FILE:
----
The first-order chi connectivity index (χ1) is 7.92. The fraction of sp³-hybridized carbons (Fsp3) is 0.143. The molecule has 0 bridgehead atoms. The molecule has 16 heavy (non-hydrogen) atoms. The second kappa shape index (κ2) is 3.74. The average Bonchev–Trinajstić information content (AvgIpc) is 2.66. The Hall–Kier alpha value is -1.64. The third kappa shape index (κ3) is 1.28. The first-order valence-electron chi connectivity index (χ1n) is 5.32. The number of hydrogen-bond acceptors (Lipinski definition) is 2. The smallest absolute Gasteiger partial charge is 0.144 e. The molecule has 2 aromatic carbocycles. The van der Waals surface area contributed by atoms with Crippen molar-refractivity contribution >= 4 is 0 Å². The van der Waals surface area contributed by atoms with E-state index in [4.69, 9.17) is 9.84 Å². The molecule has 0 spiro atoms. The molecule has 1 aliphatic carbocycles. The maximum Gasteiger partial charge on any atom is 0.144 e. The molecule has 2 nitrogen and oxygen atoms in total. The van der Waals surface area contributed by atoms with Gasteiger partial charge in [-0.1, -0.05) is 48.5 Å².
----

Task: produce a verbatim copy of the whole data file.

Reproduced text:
The first-order chi connectivity index (χ1) is 7.92. The fraction of sp³-hybridized carbons (Fsp3) is 0.143. The molecule has 0 bridgehead atoms. The molecule has 16 heavy (non-hydrogen) atoms. The second kappa shape index (κ2) is 3.74. The average Bonchev–Trinajstić information content (AvgIpc) is 2.66. The Hall–Kier alpha value is -1.64. The third kappa shape index (κ3) is 1.28. The first-order valence-electron chi connectivity index (χ1n) is 5.32. The number of hydrogen-bond acceptors (Lipinski definition) is 2. The smallest absolute Gasteiger partial charge is 0.144 e. The molecule has 2 aromatic carbocycles. The van der Waals surface area contributed by atoms with Crippen molar-refractivity contribution >= 4 is 0 Å². The van der Waals surface area contributed by atoms with E-state index in [4.69, 9.17) is 9.84 Å². The molecule has 0 spiro atoms. The molecule has 1 aliphatic carbocycles. The maximum Gasteiger partial charge on any atom is 0.144 e. The molecule has 2 nitrogen and oxygen atoms in total. The van der Waals surface area contributed by atoms with Gasteiger partial charge in [-0.1, -0.05) is 48.5 Å².